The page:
Supreme Court can’t touch ‘triple talaq’: Kapil Sibal

The Asian Age.  | J Venkatesan

India, All India

Sibal, supplemented by saying “this (triple talaq) is something which is not permanent or immutable. It is the community to get rid of them.

Citing the Ayodhya temple issue, Mr Sibal said if Hindus’ faith about Lord Rama is not arguable, Muslims’ faith in ‘triple talaq’ should also not be questioned. (Representational image)

New Delhi: ‘Triple talaq’ forms the part of ‘faith’ under Muslim Personal Law that continued for centuries and it can’t be tested by the Supreme Court on the touchstone of discrimination or violation of fundamental rights guaranteed under the Constitution, argued Congress leader and senior advocate Kapil Sibal in the Supreme Court on Tuesday.

Making this submission before a five judge Constitution Bench of Chief Justice J.S. Khehar and Justices Kurian Joseph, Rohinton Nariman, Uday Lalit and Abdul Nazeer, Mr Sibal, representing the All India Muslim Personal Law Board said a tradition like triple talaq, which is centuries old, cannot be termed unconstitutional all of a sudden.

Citing the Ayodhya temple issue, Mr Sibal said if Hindus’ faith about Lord Rama is not arguable, Muslims’ faith in ‘triple talaq’ should also not be questioned.

He said “when Triple talaq is going on for 1,400 years, how can you say it is unconstitutional? It’s a matter of faith. Court can’t touch this issue at all and should not be hearing this case.” When Justice Kurian Joseph wanted to know what the community was doing if they feel that ‘triple talaq’ was bad, senior counsel Yusuf Muchala, of AIMPLB intervened and said, “We are conscious that triple talaq is an undesirable form of divorce. We are trying to educate people. We are working on it, advising men not to resort to that practice.”

Referring to the Attorney General’s submission that the Centre would enact a divorce law for Muslims, Mr Sibal said, “What will happen if Parliament refuses to accept the Bill.” Justice Joseph intervened and wondered as to why it has not echoed in the earls of legislators all these years for enacting a law.

Mr Sibal, supplemented by saying “this (triple talaq) is something which is not  permanent or immutable. It is the community to get rid of them. We don’t want court or somebody else to tells us it is bad. You must accept other’s culture. If it is bad, educate them, have a dialogue with that community. You (court) don’t ride roughshod over it. That is the beauty of our culture. You enact a law if they accept it. Islam is a patriarchial society and that is the problem.” Mr Sibal submitted that a practice which is a matter of faith practised for 1,400  years can’t be decided in a hearing spread over six days. He told the court “please don’t enter into this area.

It would be hazardous to interpret them in six days as it is not the job of this court. If the community feels that time has come for change, we will accept it. Belief and faith should not be interpreted by court. We have to travel for 1,400 years to decide what is right and what is wrong. You will appreciate that it is very difficult my Lords.”

Justice Kuriant Joseph conceded that all matters of faith are sacred to that community. He asked Mr Sibal, “If talaq is provided in Quran, where is the need for innovation by saying triple talaq.” Mr Sibal, however, said, “Triple Talaq, which is Talaq-e-Biddat is not recognised by the Quran. None of these nomenclatures are referred to in the Quran. The procedure to be followed in all the different forms of talaq practiced by Muslims is not reflected in the Quran or Hadith. Hadith declares that Talaq in itself is not a good practice, but recognises the factum of Talaq. This is accepted by all believers of Islam.”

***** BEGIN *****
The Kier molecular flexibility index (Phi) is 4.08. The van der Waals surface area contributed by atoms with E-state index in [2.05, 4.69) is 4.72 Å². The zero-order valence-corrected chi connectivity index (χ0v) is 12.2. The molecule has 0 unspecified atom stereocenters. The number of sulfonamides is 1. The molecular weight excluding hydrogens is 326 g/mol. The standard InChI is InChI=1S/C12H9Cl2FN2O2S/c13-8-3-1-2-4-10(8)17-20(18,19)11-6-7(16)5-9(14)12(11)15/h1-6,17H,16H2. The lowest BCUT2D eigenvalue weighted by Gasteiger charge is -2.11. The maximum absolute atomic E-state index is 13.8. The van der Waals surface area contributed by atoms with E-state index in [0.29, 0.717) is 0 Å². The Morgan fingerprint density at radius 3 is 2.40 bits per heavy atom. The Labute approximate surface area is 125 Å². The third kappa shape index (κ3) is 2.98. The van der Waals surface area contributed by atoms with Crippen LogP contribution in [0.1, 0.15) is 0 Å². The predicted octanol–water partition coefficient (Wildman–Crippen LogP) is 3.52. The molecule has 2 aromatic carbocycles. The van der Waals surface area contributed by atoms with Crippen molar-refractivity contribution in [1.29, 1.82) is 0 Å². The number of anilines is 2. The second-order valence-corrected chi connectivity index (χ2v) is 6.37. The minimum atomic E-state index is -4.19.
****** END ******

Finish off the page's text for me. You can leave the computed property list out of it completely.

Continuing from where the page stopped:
Mr Sibal said the Quran represents the revelations of Allah to Prophet Mohammad. The Quran also states that what the Prophet has said from time to time is also a part of Islam and is to be obeyed and followed. Courts can take judicial notice of the fact that what the Prophet said from time to time was not recorded by the Prophet himself but is a part of oral tradition.

Justice Nariman clarified “we are not deciding what is faith. We are deciding something which is non-religious but associated with religion.” Citing the 1937 Shariat law, the CJI observed “what was sought to be excluded under this law was custom and usage and you have accepted it.”

Mr Sibal said the evolution of matters of faith relating to religious practices is to be judged in the context of recognition of those practices by the community over centuries. An individual’s thought and action inconsistent with such practices can’t be the basis of determining matters of faith. The Quran and Hadith represent the Islamic beliefs. Islam also relied upon interpretations by scholars of both Quran and Hadith, together they from the Sharia. The core values of Islam were perfected during the time of the Prophet. However Islamic law was enunciated taking into account these core values.

He said Talaq can be in 3 forms Ahsan, Hasan and Talaq-e-Biddat as stated earlier. None of these nomenclatures are referred to either in the Quran or in the Hadith. These forms are categorized and interpreted by Islamic scholars. What is common in all forms is the finality of Talaq. Ahsan if not revoked is final, Hasan if not revoked is final, Triple Talaq when administered is final. In all forms of Talaq, when administered three times become irrevocable. Arguments will continue on Wednesday.